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Mont Ventoux
Photo ©: Sirotti

News for June 15, 2002

Edited by John Stevenson

French authorities to close US Postal investigation

The prosecutors in charge of the investigation into alleged doping by the US Postal team have announced that the case is to be dropped for lack of evidence.

François Franchy, head of the department of investigation into 'non-financial organised crime' told news agency AFP yesterday that "the investigation is headed toward a withdrawal of the case, [a decision] that should be returned in the next few weeks."

"Judicially, there is nothing to establish doping," he said. "The analyses of the blood samples did not show substances used in doping."

The investigation began in November 2000 after a French TV station claimed to have seen a US Postal vehicle dumping suspicious packages.

"In this case we cannot tell if there was doping because we could not perform all the tests we would have liked to," said Franchy. "French law does not allow us to demand the cooperation of the athletes. The law is aimed at those who provide the products not those who use them."

"If Lance Armstrong had made himself available for certain tests, then we could have been sure. But he did not want to, as is his right."

Armstrong and US Postal have always protested their innocence of the charges and recently declared they would not cooperate further with the investigation.

Franchy added that the failure of the case demonstrated that the police and judiciary alone could not solve the problem of doping in sport, which he called "a problem of society."

Ochoa crash 'not just an accident'

A Spanish court has ordered that the crash in February 2001 that killed Kelme rider Ricardo Ochoa and seriously injured his twin brother Javier should be treated as a crime and not an accident.

The Ochoa brothers were hit by a car allegedly driven by the director-general of sport at the University of Malaga, Sebastián Fernández.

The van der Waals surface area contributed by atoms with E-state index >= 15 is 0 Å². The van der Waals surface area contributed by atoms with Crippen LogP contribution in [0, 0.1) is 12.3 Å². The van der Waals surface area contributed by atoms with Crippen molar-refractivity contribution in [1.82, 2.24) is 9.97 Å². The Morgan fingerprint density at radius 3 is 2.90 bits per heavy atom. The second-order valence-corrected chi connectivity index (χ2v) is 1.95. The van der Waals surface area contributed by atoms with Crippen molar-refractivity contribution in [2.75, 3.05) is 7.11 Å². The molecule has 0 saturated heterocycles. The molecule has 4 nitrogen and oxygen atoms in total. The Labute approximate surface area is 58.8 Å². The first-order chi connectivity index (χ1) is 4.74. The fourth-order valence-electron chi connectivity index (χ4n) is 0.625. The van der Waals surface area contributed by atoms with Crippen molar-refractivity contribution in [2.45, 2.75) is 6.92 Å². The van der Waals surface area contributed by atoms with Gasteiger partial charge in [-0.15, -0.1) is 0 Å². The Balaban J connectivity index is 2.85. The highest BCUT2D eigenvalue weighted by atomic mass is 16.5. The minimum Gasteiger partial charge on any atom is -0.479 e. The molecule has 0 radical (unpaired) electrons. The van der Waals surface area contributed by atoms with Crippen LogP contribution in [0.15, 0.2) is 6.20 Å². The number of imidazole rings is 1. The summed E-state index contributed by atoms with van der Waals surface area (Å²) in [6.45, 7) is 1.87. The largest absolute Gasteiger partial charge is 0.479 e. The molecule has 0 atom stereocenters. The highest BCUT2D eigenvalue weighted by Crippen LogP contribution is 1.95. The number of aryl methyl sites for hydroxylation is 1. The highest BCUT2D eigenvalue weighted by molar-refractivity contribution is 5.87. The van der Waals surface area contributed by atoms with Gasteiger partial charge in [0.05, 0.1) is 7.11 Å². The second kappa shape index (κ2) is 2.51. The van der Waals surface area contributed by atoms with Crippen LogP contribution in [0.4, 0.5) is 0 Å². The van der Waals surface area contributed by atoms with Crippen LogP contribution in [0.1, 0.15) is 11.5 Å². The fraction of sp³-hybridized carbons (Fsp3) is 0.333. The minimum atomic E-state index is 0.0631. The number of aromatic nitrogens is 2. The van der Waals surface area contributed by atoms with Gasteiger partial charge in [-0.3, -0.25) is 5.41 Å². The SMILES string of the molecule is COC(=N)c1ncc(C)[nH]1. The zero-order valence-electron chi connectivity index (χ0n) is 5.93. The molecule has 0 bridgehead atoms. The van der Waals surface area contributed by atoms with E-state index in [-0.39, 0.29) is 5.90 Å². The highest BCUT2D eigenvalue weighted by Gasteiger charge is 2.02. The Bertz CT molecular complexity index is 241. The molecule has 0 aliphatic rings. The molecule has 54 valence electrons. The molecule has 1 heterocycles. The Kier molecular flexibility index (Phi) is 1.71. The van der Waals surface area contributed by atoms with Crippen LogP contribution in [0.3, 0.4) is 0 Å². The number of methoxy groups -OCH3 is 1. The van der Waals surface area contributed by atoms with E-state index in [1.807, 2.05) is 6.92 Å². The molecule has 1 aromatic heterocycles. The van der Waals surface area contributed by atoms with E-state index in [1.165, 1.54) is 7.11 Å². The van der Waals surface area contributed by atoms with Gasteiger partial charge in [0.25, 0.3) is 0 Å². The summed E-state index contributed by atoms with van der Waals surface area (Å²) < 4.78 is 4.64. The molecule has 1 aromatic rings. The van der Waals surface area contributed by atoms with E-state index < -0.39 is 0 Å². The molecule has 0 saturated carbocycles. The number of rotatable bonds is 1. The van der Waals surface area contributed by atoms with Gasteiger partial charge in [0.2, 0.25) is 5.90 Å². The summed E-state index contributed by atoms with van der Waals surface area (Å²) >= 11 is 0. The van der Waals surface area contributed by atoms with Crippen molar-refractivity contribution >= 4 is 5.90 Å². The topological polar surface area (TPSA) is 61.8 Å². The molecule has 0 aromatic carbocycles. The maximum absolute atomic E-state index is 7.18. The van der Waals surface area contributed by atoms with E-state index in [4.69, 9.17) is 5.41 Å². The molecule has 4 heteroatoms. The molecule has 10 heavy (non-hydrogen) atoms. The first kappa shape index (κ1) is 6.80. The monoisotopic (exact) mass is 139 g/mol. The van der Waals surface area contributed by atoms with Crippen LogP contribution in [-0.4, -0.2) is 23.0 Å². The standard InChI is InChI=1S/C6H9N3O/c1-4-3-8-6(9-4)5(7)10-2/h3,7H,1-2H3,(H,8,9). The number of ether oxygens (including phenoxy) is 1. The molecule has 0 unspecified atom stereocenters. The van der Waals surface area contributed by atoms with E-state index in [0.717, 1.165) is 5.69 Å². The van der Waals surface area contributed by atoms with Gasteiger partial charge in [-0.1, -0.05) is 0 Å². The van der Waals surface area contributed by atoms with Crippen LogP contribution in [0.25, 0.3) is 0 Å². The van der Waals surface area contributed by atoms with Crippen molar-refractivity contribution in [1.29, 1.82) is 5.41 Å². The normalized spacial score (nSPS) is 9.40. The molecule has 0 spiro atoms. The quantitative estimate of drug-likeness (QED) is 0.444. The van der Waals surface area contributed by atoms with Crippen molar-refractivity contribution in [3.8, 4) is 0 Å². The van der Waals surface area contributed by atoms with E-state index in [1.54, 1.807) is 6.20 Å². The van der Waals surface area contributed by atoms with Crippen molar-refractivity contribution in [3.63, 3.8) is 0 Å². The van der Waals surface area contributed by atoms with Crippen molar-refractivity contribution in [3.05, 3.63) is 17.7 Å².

Opening the hearings into the case, Malaga provincial court judge Teresa Guerrero initially considered the case to be caused by a misjudgement, but the facts of the case have caused that assessment to change.

According to court sources quoted by Europa Press, the incident "goes beyond a simple misjudgement." The court has therefore instructed the prosecutor's office to consider whether the incident might involve crimes such as negligent homicide, and negligently causing injury.

The Ochoa family and the Spanish association of professional cyclists (ACP) have announced that they will request the maximum penalties possible, which include four years jail for negligent homicide and a year for causing injury.

Dede Demet-Barry signs for T-Mobile

Montreal World Cup winner Dede Demet-Barry has signed a deal to ride for the increasingly powerful US-based T-Mobile team.

Twenty-nine year old Demet-Barry recently returned to cycling and at Montreal demonstrated that she still has the form that took her to seven US National championships (road race, time trial, criterium) before her retirement in 2000.

Her first race with the team will be the U.S. Elite National Championships in Nashville, TN, followed by the Grand Boucle Feminine.

Related story: Dede Demet-Barry interview

Cycling to open Athens Olympics

The organising comittess of the 2004 Olympics (ATHOC) has announced that road cycling will be the opening event of the Athens games.

With two years still to go before the event, preparations are in full sway and ATHOC wants to use cycling to showcase the host city.

"We want to present the city and its unique beauty to the world," said Olympic sport director Makis Asimakopoulos at the presentation of the provisional program for the games on Thursday in Athens.

Kloeden out of Tour

Telekom rider Andreas Kloeden says he does not expect to start this year's Tour de France.

"My condition is less good than that of the rest of the riders [on the team]. A start does not make much sense," he told German newspaper Lausitzer Rundschau. "Other riders are better placed to help our captain Erik Zabel."

Kloeden was forced to abandon the Tour of the Basque Country in April with an inflammation in his right knee and has only been able to ride again for the last two weeks

Saeco news: Di Luca returns, team heads for Switzerland

Saeco's Danilo di Luca make his post-Giro return to the peloton on Sunday at the GP Gippingen, then head to Luzern for Tuesday's prologue of the Tour of Switzerland (June 18-27).

Saeco says the Swiss races have taken on particular importance after the organisers revoked the team's invitation to the Tour de France. The Tour was Di Luca's main race for the second half of his season.

Together with Di Luca, directeur sportifs Giuseppe Martinelli and Guido Bontempi will field Mirko Celestino, Salvatore Commesso, Cristian Pepoli, Alessandro Spezialetti, Fabio Sacchi, German rider Joerg Ludewig and the young Spanish rider Juan Fuentes.

Big day out at Irish road race championships

By Tommy Campbell, Irish Independent, Evening Herald, Sunday Independent